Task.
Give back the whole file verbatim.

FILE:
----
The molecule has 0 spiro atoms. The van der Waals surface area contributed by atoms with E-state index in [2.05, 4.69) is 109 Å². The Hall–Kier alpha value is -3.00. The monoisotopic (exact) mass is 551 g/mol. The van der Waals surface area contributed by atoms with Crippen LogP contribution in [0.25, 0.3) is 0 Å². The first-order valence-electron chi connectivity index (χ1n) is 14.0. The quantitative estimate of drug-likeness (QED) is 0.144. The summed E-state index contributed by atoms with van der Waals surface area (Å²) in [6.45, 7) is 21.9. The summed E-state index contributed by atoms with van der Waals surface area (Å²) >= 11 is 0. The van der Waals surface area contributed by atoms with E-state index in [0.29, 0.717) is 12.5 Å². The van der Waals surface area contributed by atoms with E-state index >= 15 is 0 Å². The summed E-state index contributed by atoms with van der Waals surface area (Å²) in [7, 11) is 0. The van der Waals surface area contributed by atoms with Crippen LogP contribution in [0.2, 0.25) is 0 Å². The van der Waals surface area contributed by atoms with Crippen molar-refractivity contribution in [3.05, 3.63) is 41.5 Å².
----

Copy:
The molecule has 0 spiro atoms. The van der Waals surface area contributed by atoms with E-state index in [2.05, 4.69) is 109 Å². The Hall–Kier alpha value is -3.00. The monoisotopic (exact) mass is 551 g/mol. The van der Waals surface area contributed by atoms with Crippen LogP contribution in [0.25, 0.3) is 0 Å². The first-order valence-electron chi connectivity index (χ1n) is 14.0. The quantitative estimate of drug-likeness (QED) is 0.144. The summed E-state index contributed by atoms with van der Waals surface area (Å²) in [6.45, 7) is 21.9. The summed E-state index contributed by atoms with van der Waals surface area (Å²) >= 11 is 0. The van der Waals surface area contributed by atoms with E-state index in [0.29, 0.717) is 12.5 Å². The van der Waals surface area contributed by atoms with E-state index >= 15 is 0 Å². The summed E-state index contributed by atoms with van der Waals surface area (Å²) in [7, 11) is 0. The van der Waals surface area contributed by atoms with Crippen LogP contribution in [0.2, 0.25) is 0 Å². The van der Waals surface area contributed by atoms with Crippen molar-refractivity contribution in [3.05, 3.63) is 41.5 Å².